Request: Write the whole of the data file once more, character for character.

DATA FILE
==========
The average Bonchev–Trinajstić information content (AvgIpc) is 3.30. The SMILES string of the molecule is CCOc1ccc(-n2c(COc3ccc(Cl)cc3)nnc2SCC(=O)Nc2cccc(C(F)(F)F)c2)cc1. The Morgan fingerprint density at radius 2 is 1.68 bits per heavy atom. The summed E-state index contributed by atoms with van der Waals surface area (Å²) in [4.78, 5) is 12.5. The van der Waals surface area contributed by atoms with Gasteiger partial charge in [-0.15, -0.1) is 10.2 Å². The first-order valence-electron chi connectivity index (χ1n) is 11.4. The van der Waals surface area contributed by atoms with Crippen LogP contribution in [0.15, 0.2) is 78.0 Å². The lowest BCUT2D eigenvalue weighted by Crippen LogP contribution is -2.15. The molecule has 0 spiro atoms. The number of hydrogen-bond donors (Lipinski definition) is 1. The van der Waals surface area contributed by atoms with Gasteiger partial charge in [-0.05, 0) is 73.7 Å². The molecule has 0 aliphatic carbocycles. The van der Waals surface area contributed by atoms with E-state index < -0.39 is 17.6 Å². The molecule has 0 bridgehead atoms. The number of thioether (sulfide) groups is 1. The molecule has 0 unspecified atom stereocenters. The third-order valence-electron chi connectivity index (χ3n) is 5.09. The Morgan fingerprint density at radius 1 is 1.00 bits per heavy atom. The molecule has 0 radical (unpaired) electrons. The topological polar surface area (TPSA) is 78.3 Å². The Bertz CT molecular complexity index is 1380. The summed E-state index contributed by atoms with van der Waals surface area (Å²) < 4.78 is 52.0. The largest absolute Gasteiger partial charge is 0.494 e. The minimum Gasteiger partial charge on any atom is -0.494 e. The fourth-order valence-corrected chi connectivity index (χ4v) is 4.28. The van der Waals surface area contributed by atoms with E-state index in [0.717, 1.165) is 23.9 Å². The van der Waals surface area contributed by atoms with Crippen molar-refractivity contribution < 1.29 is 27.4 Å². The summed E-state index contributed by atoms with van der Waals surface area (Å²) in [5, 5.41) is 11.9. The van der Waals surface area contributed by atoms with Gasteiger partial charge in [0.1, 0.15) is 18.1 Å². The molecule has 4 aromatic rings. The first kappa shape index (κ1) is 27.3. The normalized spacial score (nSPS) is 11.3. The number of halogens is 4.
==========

The average Bonchev–Trinajstić information content (AvgIpc) is 3.30. The SMILES string of the molecule is CCOc1ccc(-n2c(COc3ccc(Cl)cc3)nnc2SCC(=O)Nc2cccc(C(F)(F)F)c2)cc1. The Morgan fingerprint density at radius 2 is 1.68 bits per heavy atom. The summed E-state index contributed by atoms with van der Waals surface area (Å²) in [4.78, 5) is 12.5. The van der Waals surface area contributed by atoms with Gasteiger partial charge in [-0.15, -0.1) is 10.2 Å². The first-order valence-electron chi connectivity index (χ1n) is 11.4. The van der Waals surface area contributed by atoms with Crippen LogP contribution in [0.15, 0.2) is 78.0 Å². The lowest BCUT2D eigenvalue weighted by Crippen LogP contribution is -2.15. The molecule has 0 spiro atoms. The number of hydrogen-bond donors (Lipinski definition) is 1. The van der Waals surface area contributed by atoms with Gasteiger partial charge in [-0.05, 0) is 73.7 Å². The molecule has 0 aliphatic carbocycles. The van der Waals surface area contributed by atoms with E-state index < -0.39 is 17.6 Å². The molecule has 0 bridgehead atoms. The number of thioether (sulfide) groups is 1. The molecule has 0 unspecified atom stereocenters. The third-order valence-electron chi connectivity index (χ3n) is 5.09. The Morgan fingerprint density at radius 1 is 1.00 bits per heavy atom. The molecule has 0 radical (unpaired) electrons. The topological polar surface area (TPSA) is 78.3 Å². The Bertz CT molecular complexity index is 1380. The summed E-state index contributed by atoms with van der Waals surface area (Å²) < 4.78 is 52.0. The largest absolute Gasteiger partial charge is 0.494 e. The minimum Gasteiger partial charge on any atom is -0.494 e. The fourth-order valence-corrected chi connectivity index (χ4v) is 4.28. The van der Waals surface area contributed by atoms with E-state index in [0.717, 1.165) is 23.9 Å². The van der Waals surface area contributed by atoms with Crippen molar-refractivity contribution < 1.29 is 27.4 Å². The summed E-state index contributed by atoms with van der Waals surface area (Å²) in [5, 5.41) is 11.9. The van der Waals surface area contributed by atoms with Gasteiger partial charge in [0.1, 0.15) is 18.1 Å². The molecule has 4 aromatic rings. The first kappa shape index (κ1) is 27.3. The normalized spacial score (nSPS) is 11.3. The number of halogens is 4.